It’s so much more interesting.

Not convinced?

Then go here: https://takeamoment.uk.

Children don’t plan.

And they have loads of fun.

Being creative.

And spontaneous.

Reacting to what happens next.

As a consequence of what they just did.

And making it up as they giggle and toddle and wobble along.

Planning.

It’s not that we shouldn’t plan.

We should.

But it’s worth remembering that a plan is simply your ideas about the best way of doing something.

Based on your ideas of what a best outcome looks like.

At one moment in time.

And it is definitely worth remembering that both of those things.

(The best way of doing something.

And the best outcome).

Are fluid.

They will change.

And therefore, so too should your plan.

Measuring and Managing.

Measuring and managing the fluidity and the change is important, of course.

And that in itself is a good enough reason for planning in the first place.

So that when you deviate.

When you change.

You know what you’ve deviated and changed from.

So you can adjust your plan accordingly.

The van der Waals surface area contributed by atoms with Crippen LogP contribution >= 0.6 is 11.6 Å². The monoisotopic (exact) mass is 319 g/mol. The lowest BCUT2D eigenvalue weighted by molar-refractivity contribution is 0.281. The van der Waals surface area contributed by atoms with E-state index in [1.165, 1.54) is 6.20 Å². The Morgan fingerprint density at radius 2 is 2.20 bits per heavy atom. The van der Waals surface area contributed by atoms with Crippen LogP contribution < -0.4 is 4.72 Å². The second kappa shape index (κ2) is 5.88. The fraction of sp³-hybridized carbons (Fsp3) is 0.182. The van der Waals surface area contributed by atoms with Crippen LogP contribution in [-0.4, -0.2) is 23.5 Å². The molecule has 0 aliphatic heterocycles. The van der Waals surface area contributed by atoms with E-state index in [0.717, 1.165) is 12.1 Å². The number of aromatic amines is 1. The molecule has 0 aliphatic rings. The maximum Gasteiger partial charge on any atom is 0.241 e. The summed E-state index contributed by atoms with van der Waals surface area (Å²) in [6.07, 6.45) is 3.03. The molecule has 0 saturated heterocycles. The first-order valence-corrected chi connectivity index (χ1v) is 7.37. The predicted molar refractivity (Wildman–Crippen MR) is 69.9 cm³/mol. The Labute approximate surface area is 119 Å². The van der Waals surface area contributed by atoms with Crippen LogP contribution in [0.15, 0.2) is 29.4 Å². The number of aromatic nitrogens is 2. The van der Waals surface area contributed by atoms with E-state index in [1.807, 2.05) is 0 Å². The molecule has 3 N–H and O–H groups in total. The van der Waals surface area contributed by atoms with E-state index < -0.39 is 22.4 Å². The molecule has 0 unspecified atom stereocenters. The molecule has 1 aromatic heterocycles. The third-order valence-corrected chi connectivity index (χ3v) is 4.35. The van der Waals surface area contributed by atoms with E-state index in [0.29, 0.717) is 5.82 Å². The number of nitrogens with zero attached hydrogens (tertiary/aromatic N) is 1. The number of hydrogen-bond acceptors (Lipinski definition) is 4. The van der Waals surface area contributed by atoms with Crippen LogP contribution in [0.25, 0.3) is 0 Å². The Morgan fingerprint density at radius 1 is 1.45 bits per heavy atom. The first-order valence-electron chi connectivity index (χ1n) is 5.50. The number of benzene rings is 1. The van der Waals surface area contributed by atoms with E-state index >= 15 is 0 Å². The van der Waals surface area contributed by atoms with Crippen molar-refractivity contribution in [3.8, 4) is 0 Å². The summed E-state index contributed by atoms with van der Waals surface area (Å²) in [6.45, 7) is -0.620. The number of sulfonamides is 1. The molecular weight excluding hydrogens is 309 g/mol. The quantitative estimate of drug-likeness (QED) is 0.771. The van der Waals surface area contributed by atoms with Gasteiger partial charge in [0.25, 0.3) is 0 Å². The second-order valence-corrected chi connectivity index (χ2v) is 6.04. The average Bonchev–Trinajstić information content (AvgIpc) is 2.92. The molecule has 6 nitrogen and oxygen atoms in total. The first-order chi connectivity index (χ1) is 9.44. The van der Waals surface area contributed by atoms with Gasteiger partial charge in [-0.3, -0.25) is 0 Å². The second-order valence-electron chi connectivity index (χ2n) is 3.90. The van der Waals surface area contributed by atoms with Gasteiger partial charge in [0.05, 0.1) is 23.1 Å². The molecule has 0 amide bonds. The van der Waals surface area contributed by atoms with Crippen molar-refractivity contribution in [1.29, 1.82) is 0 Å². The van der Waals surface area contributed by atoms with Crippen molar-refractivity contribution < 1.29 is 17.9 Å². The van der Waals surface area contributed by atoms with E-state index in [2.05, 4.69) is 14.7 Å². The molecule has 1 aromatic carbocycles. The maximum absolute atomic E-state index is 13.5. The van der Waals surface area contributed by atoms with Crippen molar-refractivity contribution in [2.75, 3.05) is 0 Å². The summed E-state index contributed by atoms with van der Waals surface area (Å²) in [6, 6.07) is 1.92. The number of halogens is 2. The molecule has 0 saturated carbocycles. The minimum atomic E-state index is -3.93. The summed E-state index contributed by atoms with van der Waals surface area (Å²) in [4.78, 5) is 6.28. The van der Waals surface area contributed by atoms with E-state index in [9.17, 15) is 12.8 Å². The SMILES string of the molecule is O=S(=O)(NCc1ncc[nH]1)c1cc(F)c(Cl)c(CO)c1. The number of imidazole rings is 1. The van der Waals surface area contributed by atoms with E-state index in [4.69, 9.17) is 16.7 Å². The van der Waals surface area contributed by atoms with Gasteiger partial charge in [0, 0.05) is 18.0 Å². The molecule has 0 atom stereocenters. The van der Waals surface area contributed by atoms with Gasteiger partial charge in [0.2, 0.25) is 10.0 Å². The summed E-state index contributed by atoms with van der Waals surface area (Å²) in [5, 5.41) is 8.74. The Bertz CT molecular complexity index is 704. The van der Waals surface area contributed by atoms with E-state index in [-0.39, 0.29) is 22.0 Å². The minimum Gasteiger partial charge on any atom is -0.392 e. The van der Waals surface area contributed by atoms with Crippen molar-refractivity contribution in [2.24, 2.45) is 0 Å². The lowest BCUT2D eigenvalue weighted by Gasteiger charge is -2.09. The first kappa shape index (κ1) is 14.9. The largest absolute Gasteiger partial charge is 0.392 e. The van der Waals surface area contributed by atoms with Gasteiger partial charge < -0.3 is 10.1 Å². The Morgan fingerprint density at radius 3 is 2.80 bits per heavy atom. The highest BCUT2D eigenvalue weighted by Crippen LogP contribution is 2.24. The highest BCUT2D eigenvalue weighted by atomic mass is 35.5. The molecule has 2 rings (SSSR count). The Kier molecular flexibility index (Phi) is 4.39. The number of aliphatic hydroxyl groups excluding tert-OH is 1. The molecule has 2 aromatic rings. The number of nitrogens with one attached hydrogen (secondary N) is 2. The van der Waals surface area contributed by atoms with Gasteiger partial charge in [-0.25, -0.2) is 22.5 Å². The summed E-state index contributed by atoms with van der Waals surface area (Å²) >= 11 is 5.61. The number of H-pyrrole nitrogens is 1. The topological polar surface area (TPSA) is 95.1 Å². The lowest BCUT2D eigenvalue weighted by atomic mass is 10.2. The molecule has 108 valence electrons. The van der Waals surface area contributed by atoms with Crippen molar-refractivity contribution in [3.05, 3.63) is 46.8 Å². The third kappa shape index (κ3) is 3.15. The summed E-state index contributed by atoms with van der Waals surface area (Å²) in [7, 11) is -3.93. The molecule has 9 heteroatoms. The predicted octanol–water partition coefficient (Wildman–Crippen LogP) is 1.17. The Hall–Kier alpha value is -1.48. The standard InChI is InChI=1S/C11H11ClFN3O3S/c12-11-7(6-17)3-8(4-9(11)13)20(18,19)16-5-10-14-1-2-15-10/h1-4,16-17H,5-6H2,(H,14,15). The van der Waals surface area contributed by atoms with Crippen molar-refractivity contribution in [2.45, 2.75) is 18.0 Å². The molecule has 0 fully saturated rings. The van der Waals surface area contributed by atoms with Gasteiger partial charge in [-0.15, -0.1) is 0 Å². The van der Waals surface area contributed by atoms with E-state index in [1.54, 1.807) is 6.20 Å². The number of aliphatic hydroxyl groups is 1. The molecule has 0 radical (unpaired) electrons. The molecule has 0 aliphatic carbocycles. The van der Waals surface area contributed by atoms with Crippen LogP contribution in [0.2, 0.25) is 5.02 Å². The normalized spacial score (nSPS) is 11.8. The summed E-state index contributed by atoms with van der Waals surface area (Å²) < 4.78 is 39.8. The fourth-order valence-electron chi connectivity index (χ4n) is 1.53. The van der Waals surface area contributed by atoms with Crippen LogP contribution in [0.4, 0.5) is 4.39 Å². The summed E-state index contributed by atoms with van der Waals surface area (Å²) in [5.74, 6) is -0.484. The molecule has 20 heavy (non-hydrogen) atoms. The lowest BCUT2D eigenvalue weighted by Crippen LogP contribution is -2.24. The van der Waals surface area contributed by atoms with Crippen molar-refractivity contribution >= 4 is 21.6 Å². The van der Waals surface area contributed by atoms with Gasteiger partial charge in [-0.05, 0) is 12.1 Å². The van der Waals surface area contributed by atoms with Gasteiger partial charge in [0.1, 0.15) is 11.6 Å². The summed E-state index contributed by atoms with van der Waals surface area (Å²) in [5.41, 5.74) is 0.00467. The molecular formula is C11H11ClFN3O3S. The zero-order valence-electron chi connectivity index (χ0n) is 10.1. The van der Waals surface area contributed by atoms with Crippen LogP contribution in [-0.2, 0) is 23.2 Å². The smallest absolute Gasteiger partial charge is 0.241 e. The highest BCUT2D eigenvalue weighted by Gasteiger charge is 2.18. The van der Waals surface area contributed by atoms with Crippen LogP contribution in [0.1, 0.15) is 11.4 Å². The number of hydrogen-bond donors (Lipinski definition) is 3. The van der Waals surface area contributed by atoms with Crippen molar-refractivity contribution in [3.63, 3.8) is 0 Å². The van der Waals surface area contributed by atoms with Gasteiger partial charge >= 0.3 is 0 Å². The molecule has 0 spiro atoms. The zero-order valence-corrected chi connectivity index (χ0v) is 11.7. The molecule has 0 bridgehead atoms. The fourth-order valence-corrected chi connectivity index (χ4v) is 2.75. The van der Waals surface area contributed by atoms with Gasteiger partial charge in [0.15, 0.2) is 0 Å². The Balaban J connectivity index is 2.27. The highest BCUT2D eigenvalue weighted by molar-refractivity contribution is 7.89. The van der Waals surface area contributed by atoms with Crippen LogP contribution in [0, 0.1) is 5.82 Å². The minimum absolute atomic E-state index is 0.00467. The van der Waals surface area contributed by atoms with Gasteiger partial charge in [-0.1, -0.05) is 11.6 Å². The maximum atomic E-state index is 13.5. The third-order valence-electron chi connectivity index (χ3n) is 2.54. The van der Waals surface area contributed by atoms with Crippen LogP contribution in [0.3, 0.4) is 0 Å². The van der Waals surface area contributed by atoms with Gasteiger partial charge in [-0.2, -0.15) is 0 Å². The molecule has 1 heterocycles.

And react.

Just like the children do when they are giggling and toddling and wobbling along.

Here and Now.

A final point is that with less planning.

Arguably.

You’re more present.

You are more in the here and now.

Because you’re not looking behind you at something you wrote.

About something in front of you that you haven’t done yet.

And that sounds good to me.

So maybe the children do have it right?

Children don’t plan.

And they have loads of fun.

Being creative.

And spontaneous.

Reacting to what happens next.

As a consequence of what they just did.

And making it up as they giggle and toddle and wobble along.

OK here are the lyrics.

For the whole song.

See if you can remember them all.

Ready?

Remember me?
I’m the one who had your baby’s eyes
Remember me?
I’m the one who had your baby’s eyes
Remember me?
I’m the one who had your baby’s eyes
Remember me?
I’m the one who had your baby’s eyes
Remember me?
I’m the one who had your baby’s eyes
Remember me?
I’m the one who had your baby’s eyes
Remember me?
I’m the one who had your baby’s eyes
Remember me?
I’m the one who had your baby’s eyes
Remember me?
I’m the one who had your baby’s eyes
Remember me?
I’m the one who had your baby’s eyes
Remember me?
I’m the one who had your baby’s eyes
Remember me?
I’m the one who had your baby’s eyes
Remember me?
I’m the one who had your baby’s eyes
Remember me?
I’m the one who had your baby’s eyes
Remember me?
I’m the one who had your baby’s eyes
Remember me?
I’m the one who had your baby’s eyes

Bit repetitive, that.

Nice song though.